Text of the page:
Bright Ideas in Lightbars

It's been a great year for innovation in emergency vehicle lighting systems and control heads.

For much of the last century, emergency vehicle lights consisted of a flashing single-color light on the roof of the vehicle, the “cherry top” immortalized in Bruce Springsteen’s 1975 rock ‘n’ roll epic “Jungleland.” But in the last three decades, the “cherry top” has become the sophisticated lightbar that flashes in multiple sequences of blue, red, and white.

Today, law enforcement lightbars are becoming even more high-tech with the adoption of light emitting diodes (LEDs) and computer controls. Many lightbars also now feature modular design that allows an agency to replace and repair modules rather than the entire system.

The following is a quick look at some of the most innovative emergency vehicle lighting systems now on the market.

Code 3
If you want to see red (or blue) for awhile, look right at a vehicle fitted with one of Code 3‘s new Defender lightbars with TriCore technology and have somebody throw the switch. The Defender is one of the brightest, if not the brightest, emergency vehicle lightbar systems on the market.

Code 3 reps won’t say what makes the multipatented TriCore twice as bright as the company’s LED, halogen, or strobe light-equipped lightbars. All the company will reveal is that TriCore is truly a departure from conventional lightbar technology. “Everything about the light head is different,” says Code 3 vice president of sales Kelly Kyriakos. “It is our own new technology.”

The TriCore system was developed to make the light more visible at angles and make officers safer when they enter intersections. Other benefits of the TriCore system include: brighter alley and takedown lighting, lower energy consumption, and longer life because the system runs cooler. The TriCore system is also easier to maintain and repair than Code 3’s conventional lightbars.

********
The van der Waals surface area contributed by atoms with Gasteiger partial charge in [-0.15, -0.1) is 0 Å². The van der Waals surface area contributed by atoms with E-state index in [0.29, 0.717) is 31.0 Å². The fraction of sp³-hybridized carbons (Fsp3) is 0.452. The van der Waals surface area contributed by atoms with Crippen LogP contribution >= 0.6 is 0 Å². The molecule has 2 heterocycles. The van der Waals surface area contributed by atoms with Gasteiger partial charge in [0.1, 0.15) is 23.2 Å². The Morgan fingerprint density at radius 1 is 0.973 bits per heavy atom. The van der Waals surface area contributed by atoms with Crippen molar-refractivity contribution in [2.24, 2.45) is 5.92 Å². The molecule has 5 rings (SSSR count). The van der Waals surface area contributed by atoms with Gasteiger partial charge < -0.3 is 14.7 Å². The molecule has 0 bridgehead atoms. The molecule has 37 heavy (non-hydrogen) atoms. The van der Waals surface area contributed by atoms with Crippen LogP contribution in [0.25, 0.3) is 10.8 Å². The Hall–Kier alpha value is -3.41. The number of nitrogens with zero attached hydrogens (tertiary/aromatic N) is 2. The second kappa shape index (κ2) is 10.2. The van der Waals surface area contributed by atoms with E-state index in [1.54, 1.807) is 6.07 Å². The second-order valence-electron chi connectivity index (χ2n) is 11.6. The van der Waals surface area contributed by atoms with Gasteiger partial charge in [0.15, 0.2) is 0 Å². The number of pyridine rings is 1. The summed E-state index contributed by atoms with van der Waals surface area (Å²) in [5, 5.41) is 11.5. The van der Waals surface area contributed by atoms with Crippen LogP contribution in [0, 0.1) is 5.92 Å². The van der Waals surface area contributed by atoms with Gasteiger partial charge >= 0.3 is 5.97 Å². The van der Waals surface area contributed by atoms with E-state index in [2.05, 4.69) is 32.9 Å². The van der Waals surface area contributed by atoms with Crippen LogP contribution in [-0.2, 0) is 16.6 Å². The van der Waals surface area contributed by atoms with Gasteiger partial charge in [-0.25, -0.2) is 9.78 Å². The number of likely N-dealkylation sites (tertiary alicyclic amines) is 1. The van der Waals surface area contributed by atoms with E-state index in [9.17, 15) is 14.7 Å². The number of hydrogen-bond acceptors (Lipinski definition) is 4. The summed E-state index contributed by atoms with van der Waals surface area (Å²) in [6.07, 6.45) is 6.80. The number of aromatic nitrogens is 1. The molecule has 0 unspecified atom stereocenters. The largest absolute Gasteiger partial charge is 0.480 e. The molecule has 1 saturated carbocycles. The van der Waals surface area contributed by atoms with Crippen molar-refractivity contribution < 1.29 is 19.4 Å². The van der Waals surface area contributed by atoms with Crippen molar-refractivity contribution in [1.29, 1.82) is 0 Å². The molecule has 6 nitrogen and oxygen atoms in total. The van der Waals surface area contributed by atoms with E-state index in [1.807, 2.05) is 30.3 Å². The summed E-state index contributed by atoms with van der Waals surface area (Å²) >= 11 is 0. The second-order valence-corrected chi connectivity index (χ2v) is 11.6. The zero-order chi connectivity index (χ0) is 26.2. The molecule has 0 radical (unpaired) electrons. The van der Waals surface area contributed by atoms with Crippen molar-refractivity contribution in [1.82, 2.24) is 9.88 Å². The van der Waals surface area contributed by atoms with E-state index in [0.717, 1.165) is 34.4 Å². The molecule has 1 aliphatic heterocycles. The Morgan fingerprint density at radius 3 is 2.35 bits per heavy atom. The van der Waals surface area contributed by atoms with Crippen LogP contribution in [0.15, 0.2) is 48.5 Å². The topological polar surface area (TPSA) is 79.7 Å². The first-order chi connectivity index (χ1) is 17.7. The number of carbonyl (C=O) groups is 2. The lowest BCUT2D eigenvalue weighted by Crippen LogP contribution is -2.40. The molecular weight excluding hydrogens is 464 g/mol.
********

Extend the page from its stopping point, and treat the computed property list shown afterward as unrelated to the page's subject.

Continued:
Code 3 says that considering its greater durability and ease of maintenance, the Defender lightbar with TriCore technology is competitively priced with other Code 3 lightbars. Existing Code 3 lightbars cannot be retrofitted with TriCore.

Federal Signal
The latest innovation from Federal Signal is the SmartSiren Platinum control system. The SmartSiren Platinum is an update of the company’s SmartSiren system. Like its predecessor, the SmartSiren Platinum controls lightbars and sirens. The new SmartSiren Platinum system also has 14 solid-state relays for controlling a wide variety of equipment.

But the real innovation in the SmartSiren Platinum is Federal Signal’s new Convergence Network. The control head of the SmartSiren Platinum is actually a microprocessor, and the Convergence Network is a combination of software and hardware that facilitates plug-and-play installation of lightbars, sirens, and other equipment.

“Think of the Convergence Network like a computer,” says Paul Gergets, Federal Signal’s director of engineering for mobile systems. “You can go out and order a Dell computer today, pick out a processor, a monitor, a printer, a scanner, and they all work together. The Convergence Network gives you that kind of plug- and-play capability.”

In addition to its plug-and-play capability, the SmartSiren Platinum features onboard diagnostics capability. The diagnostics makes it easier for installers to troubleshoot problems that occur in the field. “The diagnostics feedback shows if you are transmitting and receiving information; it shows what device you are sending the information to, and it’s fused on the outside so you can look and see what the problem is,” Gergets says.

The SmartSiren Platinum is fully programmable. Users can hook it up to a computer via an ethernet connection for programming. A programmed control head can also be hooked up to other heads for cloning.

The SmartSiren Platinum works with four of Federal Signal’s latest lightbars, and all future Federal Signal products will be designed to work with the system. It is priced comparably to the first generation SmartSiren, and Gergets says it will save users both money and time. “It takes less time to install. Once installed, it’s easier to diagnose a failure so that takes less time and your service costs go down,” he explains.

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